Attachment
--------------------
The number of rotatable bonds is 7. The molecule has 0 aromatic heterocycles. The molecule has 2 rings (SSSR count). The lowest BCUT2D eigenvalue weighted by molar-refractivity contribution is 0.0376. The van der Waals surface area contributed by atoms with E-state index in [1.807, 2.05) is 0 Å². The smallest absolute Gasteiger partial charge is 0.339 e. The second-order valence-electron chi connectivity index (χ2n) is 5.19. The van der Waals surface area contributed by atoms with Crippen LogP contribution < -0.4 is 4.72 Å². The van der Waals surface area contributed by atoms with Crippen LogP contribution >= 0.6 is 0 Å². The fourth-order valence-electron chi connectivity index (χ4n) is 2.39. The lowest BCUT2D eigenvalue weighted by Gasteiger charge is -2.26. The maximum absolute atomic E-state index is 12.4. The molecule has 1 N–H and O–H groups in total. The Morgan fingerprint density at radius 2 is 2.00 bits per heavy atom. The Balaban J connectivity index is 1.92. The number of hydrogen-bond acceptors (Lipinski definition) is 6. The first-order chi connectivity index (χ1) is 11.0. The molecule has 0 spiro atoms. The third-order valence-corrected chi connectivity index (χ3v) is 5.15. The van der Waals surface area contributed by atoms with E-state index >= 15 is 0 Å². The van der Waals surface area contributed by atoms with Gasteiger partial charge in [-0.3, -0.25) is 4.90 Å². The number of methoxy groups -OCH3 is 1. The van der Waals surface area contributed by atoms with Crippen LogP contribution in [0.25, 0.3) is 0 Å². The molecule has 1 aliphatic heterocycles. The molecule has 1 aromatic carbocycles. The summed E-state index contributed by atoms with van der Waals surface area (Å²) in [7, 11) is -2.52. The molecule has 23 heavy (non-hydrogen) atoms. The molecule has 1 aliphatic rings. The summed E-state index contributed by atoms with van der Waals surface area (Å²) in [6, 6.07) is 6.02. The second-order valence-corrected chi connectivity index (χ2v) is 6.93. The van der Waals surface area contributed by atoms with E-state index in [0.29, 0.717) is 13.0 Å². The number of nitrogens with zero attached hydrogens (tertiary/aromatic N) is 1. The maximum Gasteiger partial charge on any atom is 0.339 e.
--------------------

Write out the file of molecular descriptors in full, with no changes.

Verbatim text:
The number of rotatable bonds is 7. The molecule has 0 aromatic heterocycles. The molecule has 2 rings (SSSR count). The lowest BCUT2D eigenvalue weighted by molar-refractivity contribution is 0.0376. The van der Waals surface area contributed by atoms with E-state index in [1.807, 2.05) is 0 Å². The smallest absolute Gasteiger partial charge is 0.339 e. The second-order valence-electron chi connectivity index (χ2n) is 5.19. The van der Waals surface area contributed by atoms with Crippen LogP contribution < -0.4 is 4.72 Å². The van der Waals surface area contributed by atoms with Crippen LogP contribution >= 0.6 is 0 Å². The fourth-order valence-electron chi connectivity index (χ4n) is 2.39. The lowest BCUT2D eigenvalue weighted by Gasteiger charge is -2.26. The maximum absolute atomic E-state index is 12.4. The molecule has 1 N–H and O–H groups in total. The Morgan fingerprint density at radius 2 is 2.00 bits per heavy atom. The Balaban J connectivity index is 1.92. The number of hydrogen-bond acceptors (Lipinski definition) is 6. The first-order chi connectivity index (χ1) is 11.0. The molecule has 0 spiro atoms. The third-order valence-corrected chi connectivity index (χ3v) is 5.15. The van der Waals surface area contributed by atoms with E-state index >= 15 is 0 Å². The van der Waals surface area contributed by atoms with Gasteiger partial charge in [-0.3, -0.25) is 4.90 Å². The number of methoxy groups -OCH3 is 1. The van der Waals surface area contributed by atoms with Crippen LogP contribution in [0.25, 0.3) is 0 Å². The molecule has 1 aliphatic heterocycles. The molecule has 1 aromatic carbocycles. The summed E-state index contributed by atoms with van der Waals surface area (Å²) in [7, 11) is -2.52. The molecule has 23 heavy (non-hydrogen) atoms. The molecule has 1 aliphatic rings. The summed E-state index contributed by atoms with van der Waals surface area (Å²) in [6, 6.07) is 6.02. The second-order valence-corrected chi connectivity index (χ2v) is 6.93. The van der Waals surface area contributed by atoms with E-state index in [0.29, 0.717) is 13.0 Å². The number of nitrogens with zero attached hydrogens (tertiary/aromatic N) is 1. The maximum Gasteiger partial charge on any atom is 0.339 e.